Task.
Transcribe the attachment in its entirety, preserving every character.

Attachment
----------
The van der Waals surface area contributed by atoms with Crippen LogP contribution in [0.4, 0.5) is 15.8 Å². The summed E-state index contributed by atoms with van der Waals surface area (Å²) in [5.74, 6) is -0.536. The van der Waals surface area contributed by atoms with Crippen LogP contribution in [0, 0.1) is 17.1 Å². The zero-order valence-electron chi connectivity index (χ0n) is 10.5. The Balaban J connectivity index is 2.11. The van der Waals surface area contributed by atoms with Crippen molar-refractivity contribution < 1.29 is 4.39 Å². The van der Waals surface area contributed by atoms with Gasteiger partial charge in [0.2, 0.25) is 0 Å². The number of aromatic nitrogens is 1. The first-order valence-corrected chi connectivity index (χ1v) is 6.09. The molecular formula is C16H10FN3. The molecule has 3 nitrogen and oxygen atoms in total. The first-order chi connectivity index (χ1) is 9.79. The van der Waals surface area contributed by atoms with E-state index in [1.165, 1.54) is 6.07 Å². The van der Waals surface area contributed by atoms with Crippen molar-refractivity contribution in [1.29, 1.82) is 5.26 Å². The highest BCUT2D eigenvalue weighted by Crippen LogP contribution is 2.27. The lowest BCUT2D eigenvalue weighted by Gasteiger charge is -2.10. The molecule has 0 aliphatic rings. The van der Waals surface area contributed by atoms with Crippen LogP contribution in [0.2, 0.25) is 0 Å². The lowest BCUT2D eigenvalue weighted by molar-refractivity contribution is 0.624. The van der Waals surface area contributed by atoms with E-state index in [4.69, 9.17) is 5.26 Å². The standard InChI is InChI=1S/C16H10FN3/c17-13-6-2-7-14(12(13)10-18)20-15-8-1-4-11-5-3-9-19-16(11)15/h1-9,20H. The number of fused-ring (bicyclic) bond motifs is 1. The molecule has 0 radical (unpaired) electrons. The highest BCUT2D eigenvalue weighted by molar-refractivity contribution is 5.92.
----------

The van der Waals surface area contributed by atoms with Crippen LogP contribution in [0.4, 0.5) is 15.8 Å². The summed E-state index contributed by atoms with van der Waals surface area (Å²) in [5.74, 6) is -0.536. The van der Waals surface area contributed by atoms with Crippen LogP contribution in [0, 0.1) is 17.1 Å². The zero-order valence-electron chi connectivity index (χ0n) is 10.5. The Balaban J connectivity index is 2.11. The van der Waals surface area contributed by atoms with Crippen molar-refractivity contribution < 1.29 is 4.39 Å². The van der Waals surface area contributed by atoms with Gasteiger partial charge in [0.2, 0.25) is 0 Å². The number of aromatic nitrogens is 1. The first-order valence-corrected chi connectivity index (χ1v) is 6.09. The molecular formula is C16H10FN3. The molecule has 3 nitrogen and oxygen atoms in total. The first-order chi connectivity index (χ1) is 9.79. The van der Waals surface area contributed by atoms with E-state index in [1.165, 1.54) is 6.07 Å². The van der Waals surface area contributed by atoms with Crippen molar-refractivity contribution in [1.29, 1.82) is 5.26 Å². The highest BCUT2D eigenvalue weighted by Crippen LogP contribution is 2.27. The lowest BCUT2D eigenvalue weighted by Gasteiger charge is -2.10. The molecule has 0 aliphatic rings. The van der Waals surface area contributed by atoms with Crippen LogP contribution in [0.2, 0.25) is 0 Å². The lowest BCUT2D eigenvalue weighted by molar-refractivity contribution is 0.624. The van der Waals surface area contributed by atoms with E-state index in [4.69, 9.17) is 5.26 Å². The standard InChI is InChI=1S/C16H10FN3/c17-13-6-2-7-14(12(13)10-18)20-15-8-1-4-11-5-3-9-19-16(11)15/h1-9,20H. The number of fused-ring (bicyclic) bond motifs is 1. The molecule has 0 radical (unpaired) electrons. The highest BCUT2D eigenvalue weighted by molar-refractivity contribution is 5.92.